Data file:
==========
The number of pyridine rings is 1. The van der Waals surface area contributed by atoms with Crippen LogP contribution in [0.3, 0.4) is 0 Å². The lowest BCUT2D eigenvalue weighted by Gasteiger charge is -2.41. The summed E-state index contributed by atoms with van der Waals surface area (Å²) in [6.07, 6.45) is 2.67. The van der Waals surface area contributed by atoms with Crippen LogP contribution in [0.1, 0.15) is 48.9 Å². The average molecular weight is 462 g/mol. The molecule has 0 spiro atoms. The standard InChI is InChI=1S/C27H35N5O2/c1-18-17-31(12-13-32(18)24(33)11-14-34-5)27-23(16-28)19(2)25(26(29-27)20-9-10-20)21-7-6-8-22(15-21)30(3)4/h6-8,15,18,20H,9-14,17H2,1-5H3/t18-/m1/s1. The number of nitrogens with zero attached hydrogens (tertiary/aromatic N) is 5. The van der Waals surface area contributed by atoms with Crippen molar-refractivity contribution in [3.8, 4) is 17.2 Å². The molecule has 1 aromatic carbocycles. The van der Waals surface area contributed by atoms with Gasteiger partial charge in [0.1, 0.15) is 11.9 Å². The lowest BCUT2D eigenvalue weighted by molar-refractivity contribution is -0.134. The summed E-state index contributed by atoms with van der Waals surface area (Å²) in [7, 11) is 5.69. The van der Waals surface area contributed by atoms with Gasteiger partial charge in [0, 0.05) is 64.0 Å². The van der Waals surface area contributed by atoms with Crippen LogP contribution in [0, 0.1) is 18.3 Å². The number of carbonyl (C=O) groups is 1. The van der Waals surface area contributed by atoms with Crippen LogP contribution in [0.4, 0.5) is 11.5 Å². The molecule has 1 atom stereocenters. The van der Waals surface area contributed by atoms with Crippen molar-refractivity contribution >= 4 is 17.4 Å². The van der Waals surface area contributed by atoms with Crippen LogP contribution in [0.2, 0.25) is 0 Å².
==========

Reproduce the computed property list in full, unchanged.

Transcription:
The number of pyridine rings is 1. The van der Waals surface area contributed by atoms with Crippen LogP contribution in [0.3, 0.4) is 0 Å². The lowest BCUT2D eigenvalue weighted by Gasteiger charge is -2.41. The summed E-state index contributed by atoms with van der Waals surface area (Å²) in [6.07, 6.45) is 2.67. The van der Waals surface area contributed by atoms with Crippen LogP contribution in [0.1, 0.15) is 48.9 Å². The average molecular weight is 462 g/mol. The molecule has 0 spiro atoms. The standard InChI is InChI=1S/C27H35N5O2/c1-18-17-31(12-13-32(18)24(33)11-14-34-5)27-23(16-28)19(2)25(26(29-27)20-9-10-20)21-7-6-8-22(15-21)30(3)4/h6-8,15,18,20H,9-14,17H2,1-5H3/t18-/m1/s1. The number of nitrogens with zero attached hydrogens (tertiary/aromatic N) is 5. The van der Waals surface area contributed by atoms with Crippen molar-refractivity contribution in [3.8, 4) is 17.2 Å². The molecule has 1 aromatic carbocycles. The van der Waals surface area contributed by atoms with Gasteiger partial charge in [0.1, 0.15) is 11.9 Å². The lowest BCUT2D eigenvalue weighted by molar-refractivity contribution is -0.134. The summed E-state index contributed by atoms with van der Waals surface area (Å²) in [7, 11) is 5.69. The van der Waals surface area contributed by atoms with Gasteiger partial charge in [0, 0.05) is 64.0 Å². The van der Waals surface area contributed by atoms with Crippen LogP contribution in [0, 0.1) is 18.3 Å². The number of carbonyl (C=O) groups is 1. The van der Waals surface area contributed by atoms with Crippen LogP contribution in [0.4, 0.5) is 11.5 Å². The molecule has 1 atom stereocenters. The van der Waals surface area contributed by atoms with Crippen molar-refractivity contribution >= 4 is 17.4 Å². The van der Waals surface area contributed by atoms with Crippen LogP contribution in [0.2, 0.25) is 0 Å².